The scientists discovered that’s in the increase in total fats and carbohydrates specifically that’s causing the massive weight gain in people. And here is the kicker – there’s just ONE food on Earth that, because of its unique composition, metabolizes in your body as both fat and carbohydrate – and that product is sugar.

Sugar is the only calorie source that correlates with the increase in diabetes, In 1985, when the world-wide sugar consumption was 98 million tons, diabetes affected 30 million people. By 2010, sugar consumption had risen 160 million tons, and global diabetes prevalence reached 346 million people. Overall, sugar is 50 times more potent than calories, in terms of causing diabetes.

Sugar has a unique structure, metabolizing as both fat and carbohydrate, and the reason for this is because it contains both glucose and fructose. These two sugars are not interchangeable, and your body processes each of them differently.

Good Nutrition PaysSucrose (table sugar) is 50 percent glucose and 50 percent fructose. High fructose corn syrup (HFCS) is anywhere from 42 to 55 percent fructose depending on which type is used. Glucose is the form of energy your body is designed to run on. Every cell in your body uses glucose for energy, and it’s metabolized in every organ of the body; about 20 percent of glucose is metabolized in your liver.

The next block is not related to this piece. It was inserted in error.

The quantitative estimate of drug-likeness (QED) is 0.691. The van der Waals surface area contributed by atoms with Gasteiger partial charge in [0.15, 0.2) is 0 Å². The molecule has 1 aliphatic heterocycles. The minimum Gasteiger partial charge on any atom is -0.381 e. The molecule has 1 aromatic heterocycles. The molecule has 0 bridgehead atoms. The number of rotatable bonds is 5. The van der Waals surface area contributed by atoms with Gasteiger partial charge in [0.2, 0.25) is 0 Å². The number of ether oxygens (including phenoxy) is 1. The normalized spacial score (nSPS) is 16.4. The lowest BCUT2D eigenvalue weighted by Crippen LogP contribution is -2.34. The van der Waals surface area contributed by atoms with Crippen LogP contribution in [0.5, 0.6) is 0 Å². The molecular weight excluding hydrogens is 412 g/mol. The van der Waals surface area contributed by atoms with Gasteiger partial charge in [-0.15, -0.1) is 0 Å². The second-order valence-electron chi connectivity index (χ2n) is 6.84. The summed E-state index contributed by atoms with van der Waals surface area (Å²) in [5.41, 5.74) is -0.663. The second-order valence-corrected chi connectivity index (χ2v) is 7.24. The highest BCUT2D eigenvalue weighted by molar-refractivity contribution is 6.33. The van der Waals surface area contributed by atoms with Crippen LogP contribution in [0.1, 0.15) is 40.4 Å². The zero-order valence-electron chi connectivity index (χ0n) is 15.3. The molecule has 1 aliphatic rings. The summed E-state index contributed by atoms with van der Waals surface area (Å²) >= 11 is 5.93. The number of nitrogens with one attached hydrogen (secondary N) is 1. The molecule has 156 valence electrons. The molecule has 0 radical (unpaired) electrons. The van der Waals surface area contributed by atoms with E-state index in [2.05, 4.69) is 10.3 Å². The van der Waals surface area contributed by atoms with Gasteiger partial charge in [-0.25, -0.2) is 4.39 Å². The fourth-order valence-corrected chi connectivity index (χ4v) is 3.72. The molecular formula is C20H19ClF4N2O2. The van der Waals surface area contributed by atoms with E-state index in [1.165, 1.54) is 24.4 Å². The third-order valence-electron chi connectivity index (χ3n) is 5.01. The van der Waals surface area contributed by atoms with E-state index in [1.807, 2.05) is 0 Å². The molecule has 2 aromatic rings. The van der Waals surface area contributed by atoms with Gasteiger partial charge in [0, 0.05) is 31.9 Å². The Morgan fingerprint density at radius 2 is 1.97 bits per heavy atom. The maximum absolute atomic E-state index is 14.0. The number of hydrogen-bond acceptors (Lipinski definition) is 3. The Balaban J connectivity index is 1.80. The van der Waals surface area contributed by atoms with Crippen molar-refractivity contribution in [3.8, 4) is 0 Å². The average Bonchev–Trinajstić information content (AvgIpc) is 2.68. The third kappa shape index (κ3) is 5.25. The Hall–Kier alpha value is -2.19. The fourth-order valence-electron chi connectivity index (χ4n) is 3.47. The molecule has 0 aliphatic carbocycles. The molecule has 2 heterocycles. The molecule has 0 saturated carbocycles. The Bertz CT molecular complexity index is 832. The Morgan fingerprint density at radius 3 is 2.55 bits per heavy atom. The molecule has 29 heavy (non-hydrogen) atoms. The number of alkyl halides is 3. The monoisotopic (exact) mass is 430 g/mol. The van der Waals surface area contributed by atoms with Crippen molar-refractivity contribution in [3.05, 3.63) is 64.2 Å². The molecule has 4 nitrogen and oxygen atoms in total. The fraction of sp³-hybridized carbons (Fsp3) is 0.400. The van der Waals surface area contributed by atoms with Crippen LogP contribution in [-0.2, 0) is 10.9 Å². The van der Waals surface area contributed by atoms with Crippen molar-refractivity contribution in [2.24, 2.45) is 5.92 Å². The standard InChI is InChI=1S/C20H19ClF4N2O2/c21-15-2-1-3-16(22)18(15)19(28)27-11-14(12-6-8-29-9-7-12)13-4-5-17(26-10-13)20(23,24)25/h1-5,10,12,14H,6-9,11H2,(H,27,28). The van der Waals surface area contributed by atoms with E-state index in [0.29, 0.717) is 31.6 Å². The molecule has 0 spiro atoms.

Fructose, on the other hand, can only be metabolized by your liver. Fructose is metabolized directly into fat – it just gets stored in your fat cells and becomes resistant to the action of insulin.

The end results are elevated levels of insulin, which is the foundation of Type 2 diabetes, and the accumulation of fat in our fat tissue at a rate of pounds per year.

Fructose does occur naturally in fruits, but in much smaller concentrations and it is offset by the water and fiber content of fruit.
Your body can use fructose, but we consume it such absurdly large portions that it turns toxic by virtue of the fact your body cannot use it.